“RuPaul’s Drag Race” Season 15 featured the largest cast in the show’s history, including, for the first time ever, three queens of Asian American Pacific Islander heritage in a single season.
The winner, native Hawaiian Sasha Colby, became the first Polynesian queen to be crowned America’s Next Drag Superstar over Anetra, a queen of mixed Filipino heritage. It marked the first time since Season 3 that the two finalists were of AAPI descent.
Colby was joined by Season 15 contestant Aura Mayari and executive producer Mandy Salangsang in a conversation with TheWrap about representation on the franchise — which is nominated for Outstanding Reality Competition and eight additional Emmy awards this year — and the unique challenges and rewards they faced as AAPI drag queens.
“I was a performer when I was a kid,” recalled Mayari, who immigrated to the United States from the Philippines. “As a viewer, I never saw anybody that looked like me. So that discouraged me. And even auditioning for musicals, even though you could have done better than the other person, [they got the part] because they’re Caucasian.”
But Mayari found drag to be an art that showcased her culture and her skills. “Drag really filled that emptiness that I had with my creative outlets.” Mayari’s drag name was even inspired by her heritage. “It’s gay lingo,” she explained. “I kept hearing this thing called ‘awra.’ It’s always a video of somebody strutting in the streets or being ridiculous. Over the top. I was like, ‘OK, that’s funny.'”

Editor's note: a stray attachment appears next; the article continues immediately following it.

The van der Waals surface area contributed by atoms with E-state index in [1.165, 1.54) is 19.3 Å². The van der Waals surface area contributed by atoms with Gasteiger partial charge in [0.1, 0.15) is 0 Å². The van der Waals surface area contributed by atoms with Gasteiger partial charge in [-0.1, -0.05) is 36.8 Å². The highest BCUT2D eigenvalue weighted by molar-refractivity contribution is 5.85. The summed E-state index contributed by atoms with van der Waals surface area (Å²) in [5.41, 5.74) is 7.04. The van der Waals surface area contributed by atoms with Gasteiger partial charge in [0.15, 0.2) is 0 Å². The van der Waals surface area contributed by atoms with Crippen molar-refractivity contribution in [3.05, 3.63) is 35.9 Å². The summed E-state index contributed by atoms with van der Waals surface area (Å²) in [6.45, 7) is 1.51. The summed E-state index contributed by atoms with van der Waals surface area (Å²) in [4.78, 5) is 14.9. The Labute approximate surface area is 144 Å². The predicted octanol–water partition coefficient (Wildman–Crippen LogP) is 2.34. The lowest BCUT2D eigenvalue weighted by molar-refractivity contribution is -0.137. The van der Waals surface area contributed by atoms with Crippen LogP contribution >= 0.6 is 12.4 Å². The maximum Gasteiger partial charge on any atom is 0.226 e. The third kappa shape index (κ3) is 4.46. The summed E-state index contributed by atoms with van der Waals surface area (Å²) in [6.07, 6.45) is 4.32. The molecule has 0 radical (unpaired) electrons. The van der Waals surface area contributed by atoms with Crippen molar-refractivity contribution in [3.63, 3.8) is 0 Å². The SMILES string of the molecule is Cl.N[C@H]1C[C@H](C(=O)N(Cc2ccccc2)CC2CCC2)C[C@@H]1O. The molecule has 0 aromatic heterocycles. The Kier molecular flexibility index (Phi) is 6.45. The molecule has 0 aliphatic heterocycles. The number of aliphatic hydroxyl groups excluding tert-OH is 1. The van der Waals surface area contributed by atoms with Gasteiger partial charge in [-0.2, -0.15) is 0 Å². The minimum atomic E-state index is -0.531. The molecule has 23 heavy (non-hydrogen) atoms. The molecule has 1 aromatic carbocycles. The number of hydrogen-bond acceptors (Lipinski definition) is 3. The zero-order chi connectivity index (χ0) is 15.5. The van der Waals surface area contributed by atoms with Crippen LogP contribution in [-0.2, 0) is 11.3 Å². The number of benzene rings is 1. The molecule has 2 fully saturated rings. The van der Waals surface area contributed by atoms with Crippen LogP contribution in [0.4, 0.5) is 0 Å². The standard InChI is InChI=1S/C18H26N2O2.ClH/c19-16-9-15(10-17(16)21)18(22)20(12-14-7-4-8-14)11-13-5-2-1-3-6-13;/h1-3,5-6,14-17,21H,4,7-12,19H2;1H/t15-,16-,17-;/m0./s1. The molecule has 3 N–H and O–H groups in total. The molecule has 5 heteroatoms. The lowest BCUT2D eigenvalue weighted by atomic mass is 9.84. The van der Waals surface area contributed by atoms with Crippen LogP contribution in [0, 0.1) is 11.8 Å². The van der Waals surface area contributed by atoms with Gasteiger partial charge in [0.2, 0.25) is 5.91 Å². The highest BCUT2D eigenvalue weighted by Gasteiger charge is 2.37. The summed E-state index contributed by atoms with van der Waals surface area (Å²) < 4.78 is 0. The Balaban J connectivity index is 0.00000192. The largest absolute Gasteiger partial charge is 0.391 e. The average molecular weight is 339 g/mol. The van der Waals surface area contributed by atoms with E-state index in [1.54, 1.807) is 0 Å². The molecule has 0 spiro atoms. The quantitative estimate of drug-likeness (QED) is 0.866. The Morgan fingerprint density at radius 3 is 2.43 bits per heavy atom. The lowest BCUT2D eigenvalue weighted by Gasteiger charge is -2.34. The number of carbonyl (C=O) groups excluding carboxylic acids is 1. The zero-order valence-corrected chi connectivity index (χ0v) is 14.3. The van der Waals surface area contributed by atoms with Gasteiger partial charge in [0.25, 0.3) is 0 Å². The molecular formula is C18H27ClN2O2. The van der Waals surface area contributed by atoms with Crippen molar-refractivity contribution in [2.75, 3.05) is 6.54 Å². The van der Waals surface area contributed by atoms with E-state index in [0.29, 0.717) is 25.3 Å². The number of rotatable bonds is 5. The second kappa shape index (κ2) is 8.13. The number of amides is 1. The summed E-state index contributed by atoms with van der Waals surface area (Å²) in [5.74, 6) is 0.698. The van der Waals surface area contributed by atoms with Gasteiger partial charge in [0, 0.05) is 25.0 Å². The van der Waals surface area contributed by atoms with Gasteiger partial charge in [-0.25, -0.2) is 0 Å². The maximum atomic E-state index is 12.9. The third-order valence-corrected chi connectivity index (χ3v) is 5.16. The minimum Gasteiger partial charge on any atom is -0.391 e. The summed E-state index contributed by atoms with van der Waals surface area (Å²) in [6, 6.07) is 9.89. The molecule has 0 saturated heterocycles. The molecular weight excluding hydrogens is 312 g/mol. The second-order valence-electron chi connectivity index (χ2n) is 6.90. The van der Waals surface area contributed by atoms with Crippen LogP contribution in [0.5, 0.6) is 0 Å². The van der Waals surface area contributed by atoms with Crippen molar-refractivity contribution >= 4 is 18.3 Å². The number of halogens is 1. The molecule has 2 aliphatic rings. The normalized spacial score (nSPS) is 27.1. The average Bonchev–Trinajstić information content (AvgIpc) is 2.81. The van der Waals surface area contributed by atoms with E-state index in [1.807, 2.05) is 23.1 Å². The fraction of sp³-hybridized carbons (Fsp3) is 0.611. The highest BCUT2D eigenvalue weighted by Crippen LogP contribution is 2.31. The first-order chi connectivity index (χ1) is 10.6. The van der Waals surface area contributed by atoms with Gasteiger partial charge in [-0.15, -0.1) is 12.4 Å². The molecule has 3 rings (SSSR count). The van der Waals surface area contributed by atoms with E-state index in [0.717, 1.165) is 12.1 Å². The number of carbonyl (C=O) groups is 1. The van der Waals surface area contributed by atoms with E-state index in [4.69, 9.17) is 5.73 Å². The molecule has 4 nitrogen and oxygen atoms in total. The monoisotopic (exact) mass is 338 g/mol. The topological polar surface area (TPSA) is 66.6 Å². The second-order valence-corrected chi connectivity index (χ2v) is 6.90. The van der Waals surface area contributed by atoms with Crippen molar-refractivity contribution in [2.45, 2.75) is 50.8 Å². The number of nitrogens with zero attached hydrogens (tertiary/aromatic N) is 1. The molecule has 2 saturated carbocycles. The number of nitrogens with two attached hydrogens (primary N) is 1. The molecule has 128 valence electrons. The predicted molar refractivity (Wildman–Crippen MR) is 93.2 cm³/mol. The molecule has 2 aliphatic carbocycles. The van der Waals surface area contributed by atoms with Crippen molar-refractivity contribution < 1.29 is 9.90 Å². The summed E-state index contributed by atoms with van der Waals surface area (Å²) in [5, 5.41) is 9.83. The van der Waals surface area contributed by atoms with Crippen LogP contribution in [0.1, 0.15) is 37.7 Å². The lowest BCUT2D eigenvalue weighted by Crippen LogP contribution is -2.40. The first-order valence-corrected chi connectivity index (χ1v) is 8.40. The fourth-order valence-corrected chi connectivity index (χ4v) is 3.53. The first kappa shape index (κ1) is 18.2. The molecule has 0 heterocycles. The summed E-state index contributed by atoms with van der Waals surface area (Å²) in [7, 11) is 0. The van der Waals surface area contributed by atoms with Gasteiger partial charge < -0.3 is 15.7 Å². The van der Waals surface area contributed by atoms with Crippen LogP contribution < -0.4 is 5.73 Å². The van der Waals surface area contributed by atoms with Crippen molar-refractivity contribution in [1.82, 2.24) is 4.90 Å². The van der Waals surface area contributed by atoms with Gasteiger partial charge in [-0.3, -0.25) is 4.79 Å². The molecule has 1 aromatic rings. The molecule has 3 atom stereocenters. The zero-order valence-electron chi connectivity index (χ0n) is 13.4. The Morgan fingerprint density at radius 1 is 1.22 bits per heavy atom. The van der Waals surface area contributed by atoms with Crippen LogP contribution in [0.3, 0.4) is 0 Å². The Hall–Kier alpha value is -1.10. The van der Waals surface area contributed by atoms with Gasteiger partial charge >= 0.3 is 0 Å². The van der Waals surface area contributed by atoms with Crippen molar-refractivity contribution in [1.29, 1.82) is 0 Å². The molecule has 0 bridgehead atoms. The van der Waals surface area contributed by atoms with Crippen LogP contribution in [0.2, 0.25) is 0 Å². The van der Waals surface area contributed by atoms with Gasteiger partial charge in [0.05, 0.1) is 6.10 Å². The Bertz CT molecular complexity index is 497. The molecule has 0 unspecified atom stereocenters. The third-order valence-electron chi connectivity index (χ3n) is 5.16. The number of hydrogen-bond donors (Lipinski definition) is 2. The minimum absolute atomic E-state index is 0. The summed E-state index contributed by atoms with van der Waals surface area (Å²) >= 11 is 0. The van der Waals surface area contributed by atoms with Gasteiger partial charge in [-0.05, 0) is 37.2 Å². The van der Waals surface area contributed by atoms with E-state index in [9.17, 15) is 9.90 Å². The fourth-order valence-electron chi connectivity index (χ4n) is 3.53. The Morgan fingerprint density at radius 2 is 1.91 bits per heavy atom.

Colby grew up in a conservative Jehovah’s Witness family. “I was always discouraged from being creative and doing anything secular. You only did it for Jehovah.”
It wasn’t until she graduated and went to drag shows and met the queer “aunties and uncles” that she realized how prevalent the trans culture was, even before the term entered more Western/American lexicon.
“There’s so many trans people, trans men and trans women in Polynesian culture. In Hawaii, someone in your family’s trans; someone you know or that you are close with or even grew up with is trans. So that’s always kind of been there,” Colby recalled. “It’s very cool that I get to show the ease of that in drag.”
Colby paid homage to heritage throughout the season, beginning with her tattooed warrior goddess entrance look. “In Hawaiian culture, where you put your tattoos is very sacred… People get big tattoos to mark a big thing in their life: death, marriage, birth. So when we put them in certain places, it’s actually marking point of transition. What was perfect for me was a trans person who is in transition… having a tattoo I was saying yes, we are all in transition in life.”
She also stressed the importance of aloha or respect and love: “Anything I do — especially for work — I was always taught you remember where you came from, be nice to everyone and treat everyone with respect. You’ll get that back.”
Longtime executive producer Salangsang said the contestants’ background stories are the heart and soul of the show.
“There are 50 to 100 various Asian cultures,” she explained. “To promote an understanding and to combat myths, misperceptions and prejudice, [we] really tried to foster a real appreciation for these rich cultures that are full of pageantry and tradition and storytelling.”
Click the video above to watch the entire conversation, including how Colby and Mayari are giving back to their communities.
Season 15 of “Drag Race” is currently streaming on Paramount+.
The post ‘RuPaul’s Drag Race’ Queens Sasha Colby, Aura Mayari Talk Showcasing AAPI Excellence in Season 15 (Video) appeared first on TheWrap.